Our study provides strong support for the utilization of the Merion algorithm in ECD listing decisions. As in previous studies, we find that patients who listed as ECD-willing were more likely to eventually receive a transplant (23). However, more importantly and not previously shown, we have demonstrated that ECD listing was associated with a survival benefit for registrants predicted to benefit from ECD transplantation. We also found that those registrants not predicted to benefit from ECD transplantation actually had higher rates of death when listed for ECD kidneys. The implications of this are unclear; while one conclusion might be that appropriate ECD listing (i.e. listing ECD-benefit patients for ECD kidneys) is a proxy for better medical care, an alternate inference might be that patients listed for ECD kidneys 'outside of the algorithm' are sick in ways not captured by the algorithm and, as such, would be more likely to die.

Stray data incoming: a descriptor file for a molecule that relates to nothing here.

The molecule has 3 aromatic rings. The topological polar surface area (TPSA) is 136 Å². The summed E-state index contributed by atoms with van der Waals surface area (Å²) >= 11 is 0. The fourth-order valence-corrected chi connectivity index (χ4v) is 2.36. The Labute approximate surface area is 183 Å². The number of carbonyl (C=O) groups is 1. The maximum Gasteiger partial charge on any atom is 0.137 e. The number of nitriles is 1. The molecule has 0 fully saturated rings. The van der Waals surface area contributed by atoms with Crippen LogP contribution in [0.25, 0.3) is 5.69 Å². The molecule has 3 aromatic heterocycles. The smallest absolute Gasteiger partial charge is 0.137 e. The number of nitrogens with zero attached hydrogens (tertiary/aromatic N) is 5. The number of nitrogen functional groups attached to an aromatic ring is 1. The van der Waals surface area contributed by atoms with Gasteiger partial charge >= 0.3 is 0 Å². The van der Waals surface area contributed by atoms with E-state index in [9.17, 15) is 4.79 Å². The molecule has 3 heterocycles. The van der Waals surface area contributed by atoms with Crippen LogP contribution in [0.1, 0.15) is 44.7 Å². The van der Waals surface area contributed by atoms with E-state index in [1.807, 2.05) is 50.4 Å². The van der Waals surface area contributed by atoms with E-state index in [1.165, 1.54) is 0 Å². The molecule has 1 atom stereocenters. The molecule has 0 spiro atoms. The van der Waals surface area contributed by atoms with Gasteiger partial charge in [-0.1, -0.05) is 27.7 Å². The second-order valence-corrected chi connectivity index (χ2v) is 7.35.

There are several additional limitations to our study. First, we must rely on data reported to UNOS, and we are therefore susceptible to the presence of reporting bias, but only if reporting errors occurred in a systematic manner. Second, we have no information on an individual's decision to list as ECD-willing. The survival benefit shown by Merion and colleagues was a long-term benefit, defined as 3-year post-transplant, which was determined by statistical significance of relative risk and not effect size. Indeed, ECD transplantation, like all transplantation, is associated with an increased risk of death in the immediate postoperative period; the survival benefit exists only if waiting time for an ECD organ is significantly shorter than that for an SCD organ. An individual's valuation of the short-term risk versus long-term benefit (and their perceived value of being off of dialysis, even with equal or shorter survival) will inevitably play into their decision whether to list as ECD willing. This is only one of the innumerable unmeasured variables taken into consideration by a provider and transplant candidate when deciding on listing status. In fact, a candidate may not even have been aware of the ECD option. We see only the final choice. However, given that we aim only to observe practice patterns throughout the United States and the clinical outcomes in these patients, the factors that went into the listing decision may be irrelevant. Furthermore, given the wide disparities in practice, with some centers listing all of their ECD-benefit patients for ECD organs and some listing none, it is unlikely that our findings are driven only by subtle latent factors specific to outstanding circumstances.